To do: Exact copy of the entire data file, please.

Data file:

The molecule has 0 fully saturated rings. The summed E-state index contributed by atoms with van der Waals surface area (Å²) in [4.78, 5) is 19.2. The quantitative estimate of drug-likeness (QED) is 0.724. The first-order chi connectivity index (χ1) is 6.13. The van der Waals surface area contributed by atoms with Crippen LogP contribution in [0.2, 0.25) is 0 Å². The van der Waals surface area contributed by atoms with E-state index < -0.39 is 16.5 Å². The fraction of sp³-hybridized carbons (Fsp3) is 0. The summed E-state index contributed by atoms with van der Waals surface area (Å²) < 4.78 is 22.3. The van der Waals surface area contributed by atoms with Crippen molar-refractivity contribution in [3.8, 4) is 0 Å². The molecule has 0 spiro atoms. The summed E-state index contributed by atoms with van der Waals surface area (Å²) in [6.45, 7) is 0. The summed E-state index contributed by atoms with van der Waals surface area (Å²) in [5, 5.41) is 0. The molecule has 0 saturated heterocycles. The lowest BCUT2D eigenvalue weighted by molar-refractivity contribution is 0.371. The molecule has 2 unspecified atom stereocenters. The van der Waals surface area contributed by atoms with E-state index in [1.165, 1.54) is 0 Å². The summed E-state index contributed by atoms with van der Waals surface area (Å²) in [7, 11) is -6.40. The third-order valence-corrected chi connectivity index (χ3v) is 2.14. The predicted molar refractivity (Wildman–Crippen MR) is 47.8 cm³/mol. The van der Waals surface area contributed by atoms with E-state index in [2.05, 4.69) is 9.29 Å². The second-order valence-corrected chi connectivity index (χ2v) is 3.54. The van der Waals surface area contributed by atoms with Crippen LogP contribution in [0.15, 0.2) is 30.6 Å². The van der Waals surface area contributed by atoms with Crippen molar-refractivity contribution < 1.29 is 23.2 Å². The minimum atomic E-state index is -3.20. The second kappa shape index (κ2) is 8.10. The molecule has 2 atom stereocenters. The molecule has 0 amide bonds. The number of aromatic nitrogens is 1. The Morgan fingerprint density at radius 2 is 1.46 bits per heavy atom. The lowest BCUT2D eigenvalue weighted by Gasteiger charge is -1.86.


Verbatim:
The molecule has 0 fully saturated rings. The summed E-state index contributed by atoms with van der Waals surface area (Å²) in [4.78, 5) is 19.2. The quantitative estimate of drug-likeness (QED) is 0.724. The first-order chi connectivity index (χ1) is 6.13. The van der Waals surface area contributed by atoms with Crippen LogP contribution in [0.2, 0.25) is 0 Å². The van der Waals surface area contributed by atoms with E-state index < -0.39 is 16.5 Å². The fraction of sp³-hybridized carbons (Fsp3) is 0. The summed E-state index contributed by atoms with van der Waals surface area (Å²) < 4.78 is 22.3. The van der Waals surface area contributed by atoms with Crippen molar-refractivity contribution in [3.8, 4) is 0 Å². The molecule has 0 spiro atoms. The summed E-state index contributed by atoms with van der Waals surface area (Å²) in [6.45, 7) is 0. The summed E-state index contributed by atoms with van der Waals surface area (Å²) in [5, 5.41) is 0. The molecule has 0 saturated heterocycles. The lowest BCUT2D eigenvalue weighted by molar-refractivity contribution is 0.371. The molecule has 2 unspecified atom stereocenters. The van der Waals surface area contributed by atoms with E-state index in [1.165, 1.54) is 0 Å². The summed E-state index contributed by atoms with van der Waals surface area (Å²) in [7, 11) is -6.40. The third-order valence-corrected chi connectivity index (χ3v) is 2.14. The predicted molar refractivity (Wildman–Crippen MR) is 47.8 cm³/mol. The van der Waals surface area contributed by atoms with E-state index in [2.05, 4.69) is 9.29 Å². The second-order valence-corrected chi connectivity index (χ2v) is 3.54. The van der Waals surface area contributed by atoms with Crippen LogP contribution in [0.15, 0.2) is 30.6 Å². The van der Waals surface area contributed by atoms with Crippen molar-refractivity contribution < 1.29 is 23.2 Å². The minimum atomic E-state index is -3.20. The second kappa shape index (κ2) is 8.10. The molecule has 2 atom stereocenters. The molecule has 0 amide bonds. The number of aromatic nitrogens is 1. The Morgan fingerprint density at radius 2 is 1.46 bits per heavy atom. The lowest BCUT2D eigenvalue weighted by Gasteiger charge is -1.86.